How to Narrow Down the Wedding Guest List (Part 1)
This week, our QC Event School tutor, Heather Vickery, provides us with tips on narrowing down the guest list and saving money. Heather is the Owner and Event Director of Greatest Expectations Special Events and Weddings, one of Chicago’s most celebrated event planning and design firms.
Every client has a budget. Whether that budget is $10,000 or $500,000, it is still a budget, and in nearly all cases, there are times where you have to “cut back” to make that budget work. One of a planner’s most important jobs is helping clients think of creative ways to trim the fat and still have the wedding or event of their dreams.
In many cases, the most effective way to reduce costs and stay on track with the budget is to fine-tune the guest list. Some tips you can share with your clients include:
- If the couple has never met them, they should not be invited. I know that sounds strange, but in cases where parents are footing the bill for an event, they may want to invite people that the couple has not actually met. I suggest drawing the line at that.
- If you have not spoken to someone in over a year (not even on social media) then they should not be invited. Even if you were the best of friends once – – you clearly aren’t any longer and they have no reason to be invited to your special event.
- Decide on extended family. Are you inviting everyone, even all 52 of your first cousins?
- Cut out “and guest.” If space or budget is tight, don’t invite people with an unknown guest. My rule is unless they are married, engaged, living together or in a very long term relationship – they do not need a plus one.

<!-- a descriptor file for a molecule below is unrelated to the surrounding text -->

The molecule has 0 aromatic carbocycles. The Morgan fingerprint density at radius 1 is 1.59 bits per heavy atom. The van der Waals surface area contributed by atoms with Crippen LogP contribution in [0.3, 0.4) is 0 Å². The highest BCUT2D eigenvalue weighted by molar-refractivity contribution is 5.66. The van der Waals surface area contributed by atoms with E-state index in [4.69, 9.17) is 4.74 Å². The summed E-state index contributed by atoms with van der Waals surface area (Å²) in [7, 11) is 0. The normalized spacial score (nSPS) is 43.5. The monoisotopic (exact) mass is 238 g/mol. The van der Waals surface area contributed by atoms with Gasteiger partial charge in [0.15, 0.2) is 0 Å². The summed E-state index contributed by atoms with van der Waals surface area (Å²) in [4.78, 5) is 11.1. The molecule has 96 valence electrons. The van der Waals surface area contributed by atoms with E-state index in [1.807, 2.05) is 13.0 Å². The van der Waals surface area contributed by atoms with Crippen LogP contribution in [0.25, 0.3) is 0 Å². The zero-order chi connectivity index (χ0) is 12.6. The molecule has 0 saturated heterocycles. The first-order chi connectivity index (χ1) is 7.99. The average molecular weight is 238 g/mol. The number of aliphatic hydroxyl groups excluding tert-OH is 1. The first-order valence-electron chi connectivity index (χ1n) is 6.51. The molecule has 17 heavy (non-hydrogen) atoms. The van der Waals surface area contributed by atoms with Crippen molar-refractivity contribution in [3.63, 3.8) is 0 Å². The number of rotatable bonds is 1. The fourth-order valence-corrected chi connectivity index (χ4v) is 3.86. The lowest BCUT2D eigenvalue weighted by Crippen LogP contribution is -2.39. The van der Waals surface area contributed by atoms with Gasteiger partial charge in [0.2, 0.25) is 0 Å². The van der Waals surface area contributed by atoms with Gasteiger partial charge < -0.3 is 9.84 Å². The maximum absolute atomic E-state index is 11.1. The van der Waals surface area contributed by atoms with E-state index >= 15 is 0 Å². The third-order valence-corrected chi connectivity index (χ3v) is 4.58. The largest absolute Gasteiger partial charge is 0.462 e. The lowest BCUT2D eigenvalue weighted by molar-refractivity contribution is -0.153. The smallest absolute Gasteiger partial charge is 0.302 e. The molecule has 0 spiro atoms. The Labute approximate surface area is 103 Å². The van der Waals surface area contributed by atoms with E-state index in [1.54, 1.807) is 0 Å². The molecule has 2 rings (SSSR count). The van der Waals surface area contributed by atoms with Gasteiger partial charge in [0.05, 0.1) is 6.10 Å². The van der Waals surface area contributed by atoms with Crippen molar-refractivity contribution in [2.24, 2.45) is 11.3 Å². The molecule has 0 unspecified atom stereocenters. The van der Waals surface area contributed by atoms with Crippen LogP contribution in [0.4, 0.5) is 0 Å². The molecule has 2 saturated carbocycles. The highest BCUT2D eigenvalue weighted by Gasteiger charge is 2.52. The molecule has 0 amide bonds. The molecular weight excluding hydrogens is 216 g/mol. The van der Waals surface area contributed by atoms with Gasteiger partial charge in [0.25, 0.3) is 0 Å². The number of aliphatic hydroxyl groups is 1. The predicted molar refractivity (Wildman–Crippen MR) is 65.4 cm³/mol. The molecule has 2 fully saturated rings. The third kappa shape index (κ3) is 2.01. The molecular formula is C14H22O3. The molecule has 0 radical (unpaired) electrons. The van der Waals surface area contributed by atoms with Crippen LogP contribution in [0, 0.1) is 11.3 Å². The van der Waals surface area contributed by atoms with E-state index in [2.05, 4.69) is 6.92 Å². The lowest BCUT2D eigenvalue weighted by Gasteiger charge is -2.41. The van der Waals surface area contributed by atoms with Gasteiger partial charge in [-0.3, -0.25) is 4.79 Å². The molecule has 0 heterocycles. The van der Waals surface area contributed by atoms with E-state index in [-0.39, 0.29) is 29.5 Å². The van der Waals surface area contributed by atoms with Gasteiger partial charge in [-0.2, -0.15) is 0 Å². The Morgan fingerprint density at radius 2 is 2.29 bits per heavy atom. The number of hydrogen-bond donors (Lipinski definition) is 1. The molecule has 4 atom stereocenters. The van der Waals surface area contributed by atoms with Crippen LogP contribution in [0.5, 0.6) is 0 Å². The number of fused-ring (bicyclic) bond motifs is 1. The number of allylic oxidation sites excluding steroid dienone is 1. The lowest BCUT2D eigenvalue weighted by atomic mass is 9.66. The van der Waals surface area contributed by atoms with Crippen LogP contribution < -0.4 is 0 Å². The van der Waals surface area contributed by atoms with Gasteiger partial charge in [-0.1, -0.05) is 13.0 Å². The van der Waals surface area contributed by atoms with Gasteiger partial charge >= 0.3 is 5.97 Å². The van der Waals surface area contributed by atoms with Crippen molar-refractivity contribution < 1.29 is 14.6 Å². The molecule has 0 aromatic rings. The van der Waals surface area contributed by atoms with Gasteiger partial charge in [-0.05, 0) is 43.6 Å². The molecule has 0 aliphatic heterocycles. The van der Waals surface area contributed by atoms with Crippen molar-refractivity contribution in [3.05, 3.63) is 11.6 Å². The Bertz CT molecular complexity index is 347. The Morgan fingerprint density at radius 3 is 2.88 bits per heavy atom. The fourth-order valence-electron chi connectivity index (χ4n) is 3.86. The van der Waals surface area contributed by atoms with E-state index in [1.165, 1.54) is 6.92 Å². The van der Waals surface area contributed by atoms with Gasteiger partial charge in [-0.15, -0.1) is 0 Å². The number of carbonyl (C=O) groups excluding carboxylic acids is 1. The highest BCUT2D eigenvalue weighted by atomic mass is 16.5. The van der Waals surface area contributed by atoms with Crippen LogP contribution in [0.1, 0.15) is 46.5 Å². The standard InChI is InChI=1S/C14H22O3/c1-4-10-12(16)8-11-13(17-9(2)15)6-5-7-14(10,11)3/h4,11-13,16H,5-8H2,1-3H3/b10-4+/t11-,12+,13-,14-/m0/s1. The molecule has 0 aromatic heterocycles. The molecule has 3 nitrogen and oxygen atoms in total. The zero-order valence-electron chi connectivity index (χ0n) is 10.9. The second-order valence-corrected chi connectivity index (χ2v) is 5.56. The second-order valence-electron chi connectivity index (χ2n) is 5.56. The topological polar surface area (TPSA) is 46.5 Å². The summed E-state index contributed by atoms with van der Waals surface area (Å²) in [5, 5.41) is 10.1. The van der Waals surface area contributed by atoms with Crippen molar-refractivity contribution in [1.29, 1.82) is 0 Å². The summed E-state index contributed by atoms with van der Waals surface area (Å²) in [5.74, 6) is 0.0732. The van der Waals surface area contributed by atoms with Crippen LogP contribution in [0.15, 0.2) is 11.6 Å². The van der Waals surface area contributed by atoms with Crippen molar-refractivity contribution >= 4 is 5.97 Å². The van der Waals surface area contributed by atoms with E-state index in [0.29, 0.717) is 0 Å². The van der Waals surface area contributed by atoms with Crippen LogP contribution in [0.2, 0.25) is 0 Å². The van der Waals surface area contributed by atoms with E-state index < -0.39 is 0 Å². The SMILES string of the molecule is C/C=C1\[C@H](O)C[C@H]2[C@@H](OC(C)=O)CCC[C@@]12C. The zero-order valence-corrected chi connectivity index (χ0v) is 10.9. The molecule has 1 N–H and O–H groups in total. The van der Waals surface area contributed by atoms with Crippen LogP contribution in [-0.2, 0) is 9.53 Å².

- Leave the kids at home. In many cases, weddings and special events are adult functions. This is ok! You do not have to invite children if they do not fit into your vision for the event, if you don’t have the space for it, or it puts you over budget.
One thing I do not suggest to couples is creating an A and B guest list. This requires so much additional work! You are required to have extra invitations (but you never really know how many extra you will need) and two sets of response cards with different response dates. When people receive their invitations really close to the wedding date, they know they are on the B list and that can lead to a lot of hurt feelings. It’s best to avoid this option altogether.
To help your couples truly visualize their guest list, I suggest they use a free tool like the ones offered by WeddingWire. This is a great way to keep everything together, sort responses, and then start the tedious process of placing guests at specific tables. It even helps couples track gifts and thank you notes!
If your clients are not able to cut the guest list down but still need to find creative ways to stay within a budget, try suggesting these creative ceremony and reception ideas:
- Have your ceremony and reception at an off time. For example, a morning ceremony and brunch reception or afternoon ceremony and a lunch reception. You can even do an evening ceremony and a cocktail-only reception or a late ceremony and a dessert reception.
- Pick a venue (like a restaurant) that does not require a lot of décor and you may avoid a room rental fee.
- Plan a winter wedding or a wedding on a weeknight – you may even get vendor discounts (you should definitely ask!). Food and beverage minimums should also be lower. Avoid high-demand seasons such as Valentine’s Day and New Year’s Eve. Consider having an afternoon event. Alcoholic beverage consumption will be significantly less during an afternoon event versus an evening event.
- Choose flowers that are in season when considering your wedding colors and floral designs. In-season flowers are much less expensive (and don’t have the environmental impact of those transported from around the world).
Stay tuned for Part 2 of Heather’s tips on narrowing down the guest list – and learn her other cost-saving tips!